Recently I found myself wandering around a local downtown area near the San Diego coastline, aimlessly weaving in and out of independent shops in a very affluent neighborhood, when something caught my eye. For a moment I disregarded what I saw. The colorful paper beads had lost major significance to me because I became so aware of them from my many trips to Uganda: women and young girls rolling, gluing, and stringing the beads on the side of the dusty roads, then selling them for dirt-cheap prices to tourists. Even though we purchase many of them, it's very difficult to make this a sustainable business for women, because they do not have adequate access to enough customers.
Photo by Vivian Glyck
Here on that busy coastal street, the beads are selling for upwards of $20 and range from bracelets to necklaces. Don't get me wrong, I do love those beads, and I wear mine everyday. We here at Just Like My Child Foundation sell (and sometimes raffle) them at our events to use for our program funding, and I often give them as gifts, but I would rather give the Ugandan women goats. I would rather give them a business that they can grow and sell in their own backyards. This way, they can depend on their own destiny and their own business prowess rather than depending on people half a world a way to continue creating demand for inventory.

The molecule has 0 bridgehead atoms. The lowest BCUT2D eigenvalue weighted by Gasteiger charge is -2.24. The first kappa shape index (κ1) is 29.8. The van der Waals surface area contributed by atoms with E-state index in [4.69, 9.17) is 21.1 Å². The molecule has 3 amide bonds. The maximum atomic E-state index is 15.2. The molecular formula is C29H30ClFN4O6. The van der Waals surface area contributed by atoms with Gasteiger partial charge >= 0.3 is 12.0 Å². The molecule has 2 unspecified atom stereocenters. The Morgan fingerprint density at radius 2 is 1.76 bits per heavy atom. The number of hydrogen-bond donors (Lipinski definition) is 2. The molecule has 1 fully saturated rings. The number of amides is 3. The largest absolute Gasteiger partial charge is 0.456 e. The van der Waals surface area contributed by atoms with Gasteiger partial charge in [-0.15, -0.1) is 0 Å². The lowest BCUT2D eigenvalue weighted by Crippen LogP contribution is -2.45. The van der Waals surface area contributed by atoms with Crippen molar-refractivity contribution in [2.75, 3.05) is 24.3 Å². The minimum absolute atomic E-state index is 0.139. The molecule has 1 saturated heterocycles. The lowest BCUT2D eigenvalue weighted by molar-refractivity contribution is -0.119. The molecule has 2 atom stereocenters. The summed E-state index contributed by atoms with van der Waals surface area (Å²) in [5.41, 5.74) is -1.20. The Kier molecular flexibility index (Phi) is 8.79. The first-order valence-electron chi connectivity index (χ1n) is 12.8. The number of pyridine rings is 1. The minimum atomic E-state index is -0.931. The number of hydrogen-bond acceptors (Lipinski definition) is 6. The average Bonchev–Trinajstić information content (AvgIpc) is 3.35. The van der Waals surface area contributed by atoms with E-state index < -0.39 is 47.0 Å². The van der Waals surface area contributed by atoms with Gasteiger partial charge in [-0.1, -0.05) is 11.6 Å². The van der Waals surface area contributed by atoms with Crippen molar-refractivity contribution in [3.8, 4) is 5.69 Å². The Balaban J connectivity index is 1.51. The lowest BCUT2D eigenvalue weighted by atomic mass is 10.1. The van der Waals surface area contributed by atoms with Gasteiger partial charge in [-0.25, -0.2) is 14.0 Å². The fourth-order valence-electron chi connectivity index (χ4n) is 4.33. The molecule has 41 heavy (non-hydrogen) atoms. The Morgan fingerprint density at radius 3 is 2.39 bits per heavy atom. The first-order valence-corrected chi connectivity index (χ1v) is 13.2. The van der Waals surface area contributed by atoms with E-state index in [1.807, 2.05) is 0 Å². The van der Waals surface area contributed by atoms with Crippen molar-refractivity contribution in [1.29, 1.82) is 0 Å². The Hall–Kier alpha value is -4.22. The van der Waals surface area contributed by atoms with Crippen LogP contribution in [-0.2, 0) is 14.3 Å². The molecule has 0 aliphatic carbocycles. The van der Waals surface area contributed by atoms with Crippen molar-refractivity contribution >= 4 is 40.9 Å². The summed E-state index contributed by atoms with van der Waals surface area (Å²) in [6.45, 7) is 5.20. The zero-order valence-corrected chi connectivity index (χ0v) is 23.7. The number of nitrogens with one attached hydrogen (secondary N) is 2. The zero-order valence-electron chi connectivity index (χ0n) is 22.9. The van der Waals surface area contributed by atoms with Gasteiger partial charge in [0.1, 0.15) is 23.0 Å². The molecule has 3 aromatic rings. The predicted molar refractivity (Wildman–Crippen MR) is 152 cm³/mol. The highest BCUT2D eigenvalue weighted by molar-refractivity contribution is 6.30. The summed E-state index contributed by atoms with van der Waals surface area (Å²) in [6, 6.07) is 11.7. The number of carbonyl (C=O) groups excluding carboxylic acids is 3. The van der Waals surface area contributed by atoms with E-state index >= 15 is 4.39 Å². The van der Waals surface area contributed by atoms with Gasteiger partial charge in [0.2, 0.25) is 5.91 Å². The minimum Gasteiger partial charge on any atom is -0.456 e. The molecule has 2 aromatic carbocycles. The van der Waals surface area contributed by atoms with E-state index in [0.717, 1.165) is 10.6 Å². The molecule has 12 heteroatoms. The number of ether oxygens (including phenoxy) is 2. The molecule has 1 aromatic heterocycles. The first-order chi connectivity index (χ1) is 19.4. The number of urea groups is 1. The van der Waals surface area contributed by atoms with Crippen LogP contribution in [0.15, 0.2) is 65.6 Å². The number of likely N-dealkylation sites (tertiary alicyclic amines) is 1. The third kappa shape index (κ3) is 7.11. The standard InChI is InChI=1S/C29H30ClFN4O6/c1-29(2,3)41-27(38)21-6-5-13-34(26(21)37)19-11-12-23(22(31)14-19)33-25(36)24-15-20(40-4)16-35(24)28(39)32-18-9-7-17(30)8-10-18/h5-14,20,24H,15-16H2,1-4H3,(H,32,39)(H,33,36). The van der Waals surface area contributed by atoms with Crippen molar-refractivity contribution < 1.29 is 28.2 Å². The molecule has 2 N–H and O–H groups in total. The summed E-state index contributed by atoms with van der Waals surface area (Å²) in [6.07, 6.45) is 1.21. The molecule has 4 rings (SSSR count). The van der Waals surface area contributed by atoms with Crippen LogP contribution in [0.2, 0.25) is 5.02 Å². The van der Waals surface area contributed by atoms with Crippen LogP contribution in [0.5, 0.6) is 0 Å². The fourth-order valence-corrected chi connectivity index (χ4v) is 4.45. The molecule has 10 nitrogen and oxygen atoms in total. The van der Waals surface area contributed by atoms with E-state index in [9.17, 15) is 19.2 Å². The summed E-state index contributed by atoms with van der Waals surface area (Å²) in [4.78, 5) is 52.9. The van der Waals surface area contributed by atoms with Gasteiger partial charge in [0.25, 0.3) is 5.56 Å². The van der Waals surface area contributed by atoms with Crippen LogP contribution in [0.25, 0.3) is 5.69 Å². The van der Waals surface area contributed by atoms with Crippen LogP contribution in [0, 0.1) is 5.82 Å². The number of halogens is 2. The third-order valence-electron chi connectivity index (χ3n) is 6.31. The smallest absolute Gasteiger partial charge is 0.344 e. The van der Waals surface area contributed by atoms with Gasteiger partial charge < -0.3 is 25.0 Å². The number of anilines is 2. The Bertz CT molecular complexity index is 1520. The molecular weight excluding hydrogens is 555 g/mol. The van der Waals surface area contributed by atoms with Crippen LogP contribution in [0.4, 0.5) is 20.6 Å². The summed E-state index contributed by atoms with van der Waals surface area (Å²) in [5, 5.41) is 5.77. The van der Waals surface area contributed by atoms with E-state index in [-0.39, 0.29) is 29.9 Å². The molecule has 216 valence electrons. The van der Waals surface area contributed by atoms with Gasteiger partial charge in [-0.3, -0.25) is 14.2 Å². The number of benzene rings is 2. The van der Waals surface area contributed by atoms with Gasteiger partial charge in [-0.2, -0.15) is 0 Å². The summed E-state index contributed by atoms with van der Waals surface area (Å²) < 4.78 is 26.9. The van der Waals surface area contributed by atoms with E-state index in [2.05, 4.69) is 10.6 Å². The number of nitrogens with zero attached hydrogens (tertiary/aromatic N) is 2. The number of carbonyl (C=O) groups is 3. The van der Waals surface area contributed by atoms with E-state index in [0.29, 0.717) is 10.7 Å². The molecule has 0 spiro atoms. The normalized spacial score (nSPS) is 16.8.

Photo by Vivian Glyck
The beads will become a commodity here, and with a lot of inventory, the prices will have to plummet to get rid of the extra pieces, which just furthers poverty in Uganda as well as making the women and young girls dependent on another's supply chain. Our purchasing habits are at best fickle, and the Ugandan ladies have no control over our buying power. This is why we have teamed up with Bishop Asili Hospital and created Project GRACE. Project GRACE is a microenterprise program that provides a small loan (poultry or livestock, and goats) with intensive training to help create a self-sustaining business that will support Ugandan families.
The beads are beautiful, unique, and not always easy to come by; however, neither are goats in Uganda. Take some time and read about Project GRACE and how we have created sustainable businesses and practices for rural Ugandan families. You can also send a goat to a family in Uganda (check out how here). Also, please share with us your thoughts on the subject.
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